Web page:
What is a Lifestyle Brand?
Pinning down a proper definition for what constitutes a lifestyle brand is challenging. It has to be part aspirational (i.e. by supporting this brand, you are embodying the values of some desired lifestyle). It has to be hype-worthy (otherwise, people won’t line up to get it and brag when they finally do). But most importantly, it has to tap directly into a subculture.
All of this begs the question—what role does branding play in lifestyle positioning?
Even more than any other non-lifestyle brand, I think the most telling feature is that the brand goes out of its way to embody a particular set of values so that the consumer can, by purchasing and interacting with the brand, signal that they too share those values.
Lifestyle branding allows your customers to signal in-group identification. In other words, I’m one of you guys. I’m cool too.
All brands inherently have values, but for a lifestyle brand, the values that the brand embodies are as important as the product for sale itself because it allows the consumer to find belonging.
The thing you actually purchase is secondary to this end.
We’ve been trying to delineate between regular old brands and lifestyle brands for a few years and have determined that you just kind of know one when you see it.
To wit, your average brewery probably isn’t a lifestyle brand (no matter how much cool merch they pump out). But if that local brewery targets a niche demographic that centers around a specific activity, interest, locale or ethos, then they may be headed in that direction.
We receive several inquiries from breweries in planning each year who want to make a lifestyle positioning play out of the gate. And with an ever increasingly competitive landscape, we think this can be a smart move.
Here are a few prominent examples of well executed lifestyle brands:
If you’re a
hipster cool, urban young professional, you drink PBR. Or increasingly, Hamm’s.
If you’re a skater / metal head who cares about the environment (and maybe sobriety?), you drink Liquid Death.
If you’re all about that Montana lifestyle, you shotgun Montucky Cold Snacks.
If you enjoy shooting guns, owning every lib in sight and drinking coffee, then there's Black Rifle Coffee.
If you want to signal that you're health conscious and conspicuously wealthy, you can plant your precious cheeks astride a Peloton.
If you want to signal that you’re outdoorsy, and only buy high quality adventure equipment that's as durable as you are, then you grab a YETI Cooler.
Is your brand tattoo worthy? Related: I can't go to the pool anymore because all the Zoomers make fun of my Dasani back piece.
A few observations about successful lifestyle brands
1. This isn’t always the case, but lifestyle brands tend to be digitally native to start (no brick and mortar location). For product brands (Pit Viper, Chubbie’s, Duke Cannon), this means you’re built primarily through digital ads and well-curated Instagram and TikTok channels. For breweries, this means you’re probably contract brewed.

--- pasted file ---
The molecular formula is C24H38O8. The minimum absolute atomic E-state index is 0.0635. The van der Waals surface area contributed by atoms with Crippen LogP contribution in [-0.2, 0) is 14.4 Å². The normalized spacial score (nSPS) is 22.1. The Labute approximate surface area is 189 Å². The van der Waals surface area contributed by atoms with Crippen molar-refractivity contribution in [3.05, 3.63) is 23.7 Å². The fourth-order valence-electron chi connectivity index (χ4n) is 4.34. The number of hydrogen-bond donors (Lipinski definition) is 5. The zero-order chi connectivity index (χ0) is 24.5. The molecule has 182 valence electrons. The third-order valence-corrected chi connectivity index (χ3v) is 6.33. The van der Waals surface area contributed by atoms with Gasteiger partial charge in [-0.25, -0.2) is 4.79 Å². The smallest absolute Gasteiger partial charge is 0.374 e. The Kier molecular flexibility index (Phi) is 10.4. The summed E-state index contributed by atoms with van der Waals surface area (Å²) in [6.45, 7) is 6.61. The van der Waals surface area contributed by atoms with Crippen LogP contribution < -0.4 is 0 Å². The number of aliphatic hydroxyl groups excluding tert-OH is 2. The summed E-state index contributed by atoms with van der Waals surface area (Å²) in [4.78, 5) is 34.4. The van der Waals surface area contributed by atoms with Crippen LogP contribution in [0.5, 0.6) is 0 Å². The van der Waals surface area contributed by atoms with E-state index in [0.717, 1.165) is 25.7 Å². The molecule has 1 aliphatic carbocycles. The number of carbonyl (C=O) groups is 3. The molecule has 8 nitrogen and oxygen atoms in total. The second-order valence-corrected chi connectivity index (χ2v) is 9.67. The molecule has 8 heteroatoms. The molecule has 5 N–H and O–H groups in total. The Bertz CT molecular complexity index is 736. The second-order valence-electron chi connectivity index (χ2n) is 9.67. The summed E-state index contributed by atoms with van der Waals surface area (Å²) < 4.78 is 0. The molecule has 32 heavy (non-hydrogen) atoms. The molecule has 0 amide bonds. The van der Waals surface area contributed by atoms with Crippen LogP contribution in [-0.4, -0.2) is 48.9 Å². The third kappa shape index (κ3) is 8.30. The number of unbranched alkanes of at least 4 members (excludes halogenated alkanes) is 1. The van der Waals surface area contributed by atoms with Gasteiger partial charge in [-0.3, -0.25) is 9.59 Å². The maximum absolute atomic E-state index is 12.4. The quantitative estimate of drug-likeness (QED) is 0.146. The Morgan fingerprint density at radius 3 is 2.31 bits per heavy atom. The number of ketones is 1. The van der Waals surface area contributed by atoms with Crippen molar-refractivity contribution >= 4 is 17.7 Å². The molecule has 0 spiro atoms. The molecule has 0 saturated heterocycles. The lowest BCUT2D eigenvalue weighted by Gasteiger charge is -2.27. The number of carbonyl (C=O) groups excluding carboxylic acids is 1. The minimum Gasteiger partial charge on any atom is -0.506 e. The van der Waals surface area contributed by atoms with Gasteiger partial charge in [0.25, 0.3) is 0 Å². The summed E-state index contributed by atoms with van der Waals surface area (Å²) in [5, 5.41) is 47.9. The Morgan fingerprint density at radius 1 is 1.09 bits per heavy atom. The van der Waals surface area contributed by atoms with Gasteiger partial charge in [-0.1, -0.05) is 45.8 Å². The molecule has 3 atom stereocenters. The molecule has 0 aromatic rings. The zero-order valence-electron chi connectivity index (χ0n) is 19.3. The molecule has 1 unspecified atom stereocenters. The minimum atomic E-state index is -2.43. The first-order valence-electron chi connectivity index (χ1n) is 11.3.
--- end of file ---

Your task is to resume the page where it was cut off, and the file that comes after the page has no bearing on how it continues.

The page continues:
2. They target a niche subculture exclusively. You need to speak your audience’s language (usually through memes) and values (through actions and charity support). And
twirl on the haters ignore all outsiders—your group is the only one that matters. After all, not everyone can be your audience.
But paradoxically, it seems like lifestyle brands end up gaining more press and following the more narrowly they focus on their audience and sub culture. (This is likely due to a loud, overly-ardent fan base as much as it is brilliant marketing. Or that they just stand out from a sea of undifferentiated competitors.)
4. They often use influencer marketing (or “Brand Ambassadors”) as a corner stone for scaling. This can be through social media, podcasts, even television and movies—wherever your audience consumes content. (still waiting on my phone call, Dasani…)
5. They use merchandise to foster in-group identification. They give people the tools they need to signal that they’re on board (and drive major revenue along the way).
6. They meet their people where they are. Field activation is key to making this all work. You need to be wherever your fans are—music venues, bars, tattoo parlors, barbershops, skate shops, conventions, sport venues, festivals, libraries, marathons, ski slopes, etc.
I think lifestyle brands will become an increasingly common strategy for launching new Bev Alc brands over the next several years. The ability to start lean and create something that speaks directly to a well-defined, ardent audience may be a safer bet than opening yet another taproom in a city full of taprooms.
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